If we have gotten completely used to our role as audience member, then we might say that the failure of the actor in this situation does not interest us. But the failed encounter with the self is a legitimate theme of contemporary performance practice. Not to split hairs: but what else but this reflection is expressed, for example, in many of Hamlet’s speeches? But the consequence of the failure of the actor is also the absence of audience enjoyment (this unfortunately was true of the performance discussed here). What is much more productive – at least from the perspective of the audience – is the manifestation of a dynamic, or the conflicting tension between two poles, between the existential and the functional, the existential human base and the superstructure or the transcendence of a character or a role; first exhibition and then resolution that can give literal “birth” to a third original category. In other words, the actors presents to the audience his “third body”, which is neither himself or his role, but instead a self that is permeated with theatrical existence, a creature in contact with the audience which is sometimes more than the self alone but also sometimes less than both the self alone and the role. Because the actor’s performance is something that is his alone and he encounters something that comes out of the role alone, as well as something that springs from the combination of the two, the actor is more a creative witness than a mere reproducer of texts.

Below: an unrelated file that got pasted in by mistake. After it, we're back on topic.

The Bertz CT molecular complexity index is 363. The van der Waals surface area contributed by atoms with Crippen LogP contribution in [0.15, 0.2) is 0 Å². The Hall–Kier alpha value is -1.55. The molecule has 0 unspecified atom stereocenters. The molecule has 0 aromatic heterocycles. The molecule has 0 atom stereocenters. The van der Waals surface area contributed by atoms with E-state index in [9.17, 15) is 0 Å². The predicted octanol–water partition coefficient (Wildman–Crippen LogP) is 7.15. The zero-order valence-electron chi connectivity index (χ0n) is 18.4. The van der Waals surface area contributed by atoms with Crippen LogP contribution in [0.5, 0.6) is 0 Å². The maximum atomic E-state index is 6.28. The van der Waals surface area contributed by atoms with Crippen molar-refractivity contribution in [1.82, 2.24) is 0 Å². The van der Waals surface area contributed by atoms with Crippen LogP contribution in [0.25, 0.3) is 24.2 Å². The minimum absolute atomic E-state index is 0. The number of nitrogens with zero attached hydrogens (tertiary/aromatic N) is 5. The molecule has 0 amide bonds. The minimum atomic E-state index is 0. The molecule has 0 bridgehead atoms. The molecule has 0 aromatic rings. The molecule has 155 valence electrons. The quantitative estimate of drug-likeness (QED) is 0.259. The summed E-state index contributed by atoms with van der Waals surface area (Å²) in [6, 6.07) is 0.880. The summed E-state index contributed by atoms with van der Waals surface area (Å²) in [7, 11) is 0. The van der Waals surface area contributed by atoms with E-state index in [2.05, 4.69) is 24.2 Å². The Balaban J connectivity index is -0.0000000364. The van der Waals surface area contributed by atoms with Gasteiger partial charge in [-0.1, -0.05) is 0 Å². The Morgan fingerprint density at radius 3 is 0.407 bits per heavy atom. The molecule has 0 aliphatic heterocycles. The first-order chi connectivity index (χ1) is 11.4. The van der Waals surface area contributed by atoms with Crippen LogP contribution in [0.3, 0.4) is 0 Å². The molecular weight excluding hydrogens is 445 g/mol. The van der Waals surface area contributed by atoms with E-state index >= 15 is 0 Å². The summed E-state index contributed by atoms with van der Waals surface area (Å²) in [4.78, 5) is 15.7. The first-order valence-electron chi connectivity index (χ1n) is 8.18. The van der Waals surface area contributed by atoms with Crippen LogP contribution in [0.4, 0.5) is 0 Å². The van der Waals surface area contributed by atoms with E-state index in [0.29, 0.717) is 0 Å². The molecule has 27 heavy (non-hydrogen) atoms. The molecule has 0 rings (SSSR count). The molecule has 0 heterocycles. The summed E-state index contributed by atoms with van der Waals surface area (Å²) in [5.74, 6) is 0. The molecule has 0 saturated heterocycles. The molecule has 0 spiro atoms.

And what is this “third body” of Marko Mandić like? True, it is elusive. I do not know why, but it always makes me think of the paradox of the tortoise and Achilles. First, there is something of substance in him, like a vehicle or a medium, that is always ready, mobile, eager to take on for us (and for himself) the ballast of the role. It seems that in his case there is a constant conflict between the physical base and the corpus (the body) of the role, a struggle between the self and alienation, between awareness of the instant and the urgency of a path that is receding into the unknown. Not fear, not at all, more constant courage, though the gravity of the actor is also preserved on the stage; no metamorphosis, no external transformation, but a completely present manifestation of the fateful struggle against death, the painful awareness of the drama of life, and at the same time of submission. That sounds like a criticism, but it is not: this submission is not a priori and is never final. It is a submission that passes into the structure, into the “flesh”, or more precisely into the voice. This submission is the reverse side of the struggle; it is a shield that, like a menacing threat, adheres to the actor’s body and protects it against defeat. Above all, what Mandić brings to the stage is ceaseless sincerity (in the sense of being stripped bare) and vulnerability (in the sense of being wounded), and precisely this is his new “third” way. He doesn’t calculate, he doesn’t manipulate: it is born of the confrontation with his own physical predisposition and the type of role he is given. In this way, the Mandić stage phenomenon ceaselessly vacillates between various spaces and times: at times it stagnates on the periphery; at times it is anchored in the core of the space itself and determines the axis; at times it slowly emerges from the womb, from the era of childish reassurance (and rapture); and, at times Mandič is almost as if without skin, an endless aperture defending everything that exists and everything that the role and the stage present.